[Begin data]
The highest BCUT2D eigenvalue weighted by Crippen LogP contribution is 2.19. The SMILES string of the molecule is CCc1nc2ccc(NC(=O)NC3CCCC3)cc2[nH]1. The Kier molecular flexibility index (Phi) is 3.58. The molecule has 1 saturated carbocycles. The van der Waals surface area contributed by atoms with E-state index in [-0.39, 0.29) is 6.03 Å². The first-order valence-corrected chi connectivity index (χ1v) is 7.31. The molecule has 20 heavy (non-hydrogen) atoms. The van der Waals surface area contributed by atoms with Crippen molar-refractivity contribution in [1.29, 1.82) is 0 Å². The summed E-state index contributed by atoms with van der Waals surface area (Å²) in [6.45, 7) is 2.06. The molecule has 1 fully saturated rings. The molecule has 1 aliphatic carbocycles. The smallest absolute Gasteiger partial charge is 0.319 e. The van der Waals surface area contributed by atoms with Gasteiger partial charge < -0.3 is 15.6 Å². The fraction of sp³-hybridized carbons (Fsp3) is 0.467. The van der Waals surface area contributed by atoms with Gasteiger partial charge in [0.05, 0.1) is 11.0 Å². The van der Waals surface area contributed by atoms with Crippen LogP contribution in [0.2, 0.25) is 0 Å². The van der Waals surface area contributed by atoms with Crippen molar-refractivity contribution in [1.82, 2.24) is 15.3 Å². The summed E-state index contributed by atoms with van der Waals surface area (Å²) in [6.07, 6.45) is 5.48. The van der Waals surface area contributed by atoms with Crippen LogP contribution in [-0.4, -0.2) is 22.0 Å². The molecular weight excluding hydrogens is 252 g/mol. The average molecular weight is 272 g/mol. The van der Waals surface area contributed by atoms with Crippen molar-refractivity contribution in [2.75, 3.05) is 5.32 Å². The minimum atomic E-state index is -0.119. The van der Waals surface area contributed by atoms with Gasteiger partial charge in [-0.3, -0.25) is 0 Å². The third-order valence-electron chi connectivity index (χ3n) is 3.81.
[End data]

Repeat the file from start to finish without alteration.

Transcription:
The highest BCUT2D eigenvalue weighted by Crippen LogP contribution is 2.19. The SMILES string of the molecule is CCc1nc2ccc(NC(=O)NC3CCCC3)cc2[nH]1. The Kier molecular flexibility index (Phi) is 3.58. The molecule has 1 saturated carbocycles. The van der Waals surface area contributed by atoms with E-state index in [-0.39, 0.29) is 6.03 Å². The first-order valence-corrected chi connectivity index (χ1v) is 7.31. The molecule has 20 heavy (non-hydrogen) atoms. The van der Waals surface area contributed by atoms with Crippen molar-refractivity contribution in [1.29, 1.82) is 0 Å². The summed E-state index contributed by atoms with van der Waals surface area (Å²) in [6.45, 7) is 2.06. The molecule has 1 fully saturated rings. The molecule has 1 aliphatic carbocycles. The smallest absolute Gasteiger partial charge is 0.319 e. The van der Waals surface area contributed by atoms with Gasteiger partial charge < -0.3 is 15.6 Å². The fraction of sp³-hybridized carbons (Fsp3) is 0.467. The van der Waals surface area contributed by atoms with Gasteiger partial charge in [0.05, 0.1) is 11.0 Å². The van der Waals surface area contributed by atoms with Crippen LogP contribution in [0.2, 0.25) is 0 Å². The van der Waals surface area contributed by atoms with Crippen molar-refractivity contribution in [1.82, 2.24) is 15.3 Å². The summed E-state index contributed by atoms with van der Waals surface area (Å²) in [6.07, 6.45) is 5.48. The van der Waals surface area contributed by atoms with Crippen LogP contribution in [-0.4, -0.2) is 22.0 Å². The molecular weight excluding hydrogens is 252 g/mol. The average molecular weight is 272 g/mol. The van der Waals surface area contributed by atoms with Crippen molar-refractivity contribution in [2.75, 3.05) is 5.32 Å². The minimum atomic E-state index is -0.119. The van der Waals surface area contributed by atoms with Gasteiger partial charge in [-0.3, -0.25) is 0 Å². The third-order valence-electron chi connectivity index (χ3n) is 3.81.